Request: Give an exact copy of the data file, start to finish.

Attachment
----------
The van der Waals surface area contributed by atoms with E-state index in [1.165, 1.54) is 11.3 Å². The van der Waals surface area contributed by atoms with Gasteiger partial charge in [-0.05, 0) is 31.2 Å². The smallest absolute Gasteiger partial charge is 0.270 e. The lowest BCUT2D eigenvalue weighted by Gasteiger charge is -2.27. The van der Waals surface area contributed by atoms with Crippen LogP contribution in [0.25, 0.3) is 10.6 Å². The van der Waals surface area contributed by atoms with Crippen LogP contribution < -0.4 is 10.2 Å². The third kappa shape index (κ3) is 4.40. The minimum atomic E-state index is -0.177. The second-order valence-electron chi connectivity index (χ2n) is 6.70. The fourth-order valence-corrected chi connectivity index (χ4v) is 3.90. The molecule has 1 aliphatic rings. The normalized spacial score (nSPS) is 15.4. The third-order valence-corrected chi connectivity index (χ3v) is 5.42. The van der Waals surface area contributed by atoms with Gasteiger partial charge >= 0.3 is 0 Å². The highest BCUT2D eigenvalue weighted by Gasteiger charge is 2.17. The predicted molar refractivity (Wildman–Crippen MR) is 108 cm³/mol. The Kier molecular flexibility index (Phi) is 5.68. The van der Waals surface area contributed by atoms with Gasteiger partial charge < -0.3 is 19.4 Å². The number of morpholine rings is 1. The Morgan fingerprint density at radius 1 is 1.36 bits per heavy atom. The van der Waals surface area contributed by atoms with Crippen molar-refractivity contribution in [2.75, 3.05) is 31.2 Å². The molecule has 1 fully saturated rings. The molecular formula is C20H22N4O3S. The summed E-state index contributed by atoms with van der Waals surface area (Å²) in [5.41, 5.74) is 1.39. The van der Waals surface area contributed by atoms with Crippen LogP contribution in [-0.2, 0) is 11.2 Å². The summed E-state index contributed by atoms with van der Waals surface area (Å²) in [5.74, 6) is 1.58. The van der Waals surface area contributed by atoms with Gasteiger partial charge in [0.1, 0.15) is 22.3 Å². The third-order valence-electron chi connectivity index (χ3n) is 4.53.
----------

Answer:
The van der Waals surface area contributed by atoms with E-state index in [1.165, 1.54) is 11.3 Å². The van der Waals surface area contributed by atoms with Gasteiger partial charge in [-0.05, 0) is 31.2 Å². The smallest absolute Gasteiger partial charge is 0.270 e. The lowest BCUT2D eigenvalue weighted by Gasteiger charge is -2.27. The van der Waals surface area contributed by atoms with Crippen LogP contribution in [0.25, 0.3) is 10.6 Å². The van der Waals surface area contributed by atoms with Crippen LogP contribution < -0.4 is 10.2 Å². The third kappa shape index (κ3) is 4.40. The minimum atomic E-state index is -0.177. The second-order valence-electron chi connectivity index (χ2n) is 6.70. The fourth-order valence-corrected chi connectivity index (χ4v) is 3.90. The molecule has 1 aliphatic rings. The normalized spacial score (nSPS) is 15.4. The third-order valence-corrected chi connectivity index (χ3v) is 5.42. The van der Waals surface area contributed by atoms with Gasteiger partial charge >= 0.3 is 0 Å². The highest BCUT2D eigenvalue weighted by Gasteiger charge is 2.17. The predicted molar refractivity (Wildman–Crippen MR) is 108 cm³/mol. The Kier molecular flexibility index (Phi) is 5.68. The van der Waals surface area contributed by atoms with Gasteiger partial charge < -0.3 is 19.4 Å². The number of morpholine rings is 1. The Morgan fingerprint density at radius 1 is 1.36 bits per heavy atom. The van der Waals surface area contributed by atoms with Crippen molar-refractivity contribution in [2.75, 3.05) is 31.2 Å². The molecule has 1 fully saturated rings. The molecular formula is C20H22N4O3S. The summed E-state index contributed by atoms with van der Waals surface area (Å²) in [5.41, 5.74) is 1.39. The van der Waals surface area contributed by atoms with Crippen LogP contribution in [-0.2, 0) is 11.2 Å². The summed E-state index contributed by atoms with van der Waals surface area (Å²) in [5.74, 6) is 1.58. The van der Waals surface area contributed by atoms with Gasteiger partial charge in [0.1, 0.15) is 22.3 Å². The third-order valence-electron chi connectivity index (χ3n) is 4.53.